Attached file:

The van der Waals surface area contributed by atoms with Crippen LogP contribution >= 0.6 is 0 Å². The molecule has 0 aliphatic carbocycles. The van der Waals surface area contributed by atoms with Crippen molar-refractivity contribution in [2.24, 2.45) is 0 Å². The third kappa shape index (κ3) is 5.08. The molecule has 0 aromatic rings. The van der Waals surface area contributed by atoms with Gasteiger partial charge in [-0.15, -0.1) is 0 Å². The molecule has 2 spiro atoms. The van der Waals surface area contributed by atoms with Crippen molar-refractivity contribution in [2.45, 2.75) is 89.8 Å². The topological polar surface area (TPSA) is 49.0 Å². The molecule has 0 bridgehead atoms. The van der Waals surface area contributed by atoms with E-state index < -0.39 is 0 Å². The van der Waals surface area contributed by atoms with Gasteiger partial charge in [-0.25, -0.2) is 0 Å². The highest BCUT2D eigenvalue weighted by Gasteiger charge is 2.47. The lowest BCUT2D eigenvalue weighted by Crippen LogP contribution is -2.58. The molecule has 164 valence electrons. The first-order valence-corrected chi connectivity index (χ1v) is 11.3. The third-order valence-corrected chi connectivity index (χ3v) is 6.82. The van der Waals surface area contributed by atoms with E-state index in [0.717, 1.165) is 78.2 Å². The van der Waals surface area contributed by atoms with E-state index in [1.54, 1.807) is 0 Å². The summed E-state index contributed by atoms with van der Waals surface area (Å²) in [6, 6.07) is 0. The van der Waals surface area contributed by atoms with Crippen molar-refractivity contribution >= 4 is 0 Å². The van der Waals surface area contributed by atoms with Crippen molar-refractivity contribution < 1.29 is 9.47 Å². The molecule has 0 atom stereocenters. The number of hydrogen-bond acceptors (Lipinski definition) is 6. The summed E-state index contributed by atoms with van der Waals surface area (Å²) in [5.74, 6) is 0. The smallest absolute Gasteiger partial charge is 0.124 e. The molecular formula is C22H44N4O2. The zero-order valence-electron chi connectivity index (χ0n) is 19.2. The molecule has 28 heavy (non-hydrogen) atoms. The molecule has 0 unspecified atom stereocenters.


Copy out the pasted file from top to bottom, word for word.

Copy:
The van der Waals surface area contributed by atoms with Crippen LogP contribution >= 0.6 is 0 Å². The molecule has 0 aliphatic carbocycles. The van der Waals surface area contributed by atoms with Crippen molar-refractivity contribution in [2.24, 2.45) is 0 Å². The third kappa shape index (κ3) is 5.08. The molecule has 0 aromatic rings. The van der Waals surface area contributed by atoms with Gasteiger partial charge in [-0.15, -0.1) is 0 Å². The molecule has 2 spiro atoms. The van der Waals surface area contributed by atoms with Crippen molar-refractivity contribution in [2.45, 2.75) is 89.8 Å². The topological polar surface area (TPSA) is 49.0 Å². The molecule has 0 bridgehead atoms. The van der Waals surface area contributed by atoms with E-state index < -0.39 is 0 Å². The van der Waals surface area contributed by atoms with Gasteiger partial charge in [-0.25, -0.2) is 0 Å². The highest BCUT2D eigenvalue weighted by Gasteiger charge is 2.47. The lowest BCUT2D eigenvalue weighted by Crippen LogP contribution is -2.58. The molecule has 164 valence electrons. The first-order valence-corrected chi connectivity index (χ1v) is 11.3. The third-order valence-corrected chi connectivity index (χ3v) is 6.82. The van der Waals surface area contributed by atoms with E-state index in [0.717, 1.165) is 78.2 Å². The van der Waals surface area contributed by atoms with E-state index in [1.54, 1.807) is 0 Å². The summed E-state index contributed by atoms with van der Waals surface area (Å²) in [6, 6.07) is 0. The van der Waals surface area contributed by atoms with Crippen molar-refractivity contribution >= 4 is 0 Å². The van der Waals surface area contributed by atoms with Crippen molar-refractivity contribution < 1.29 is 9.47 Å². The molecule has 0 atom stereocenters. The number of hydrogen-bond acceptors (Lipinski definition) is 6. The summed E-state index contributed by atoms with van der Waals surface area (Å²) in [5.74, 6) is 0. The smallest absolute Gasteiger partial charge is 0.124 e. The molecular formula is C22H44N4O2. The zero-order valence-electron chi connectivity index (χ0n) is 19.2. The molecule has 28 heavy (non-hydrogen) atoms. The molecule has 0 unspecified atom stereocenters.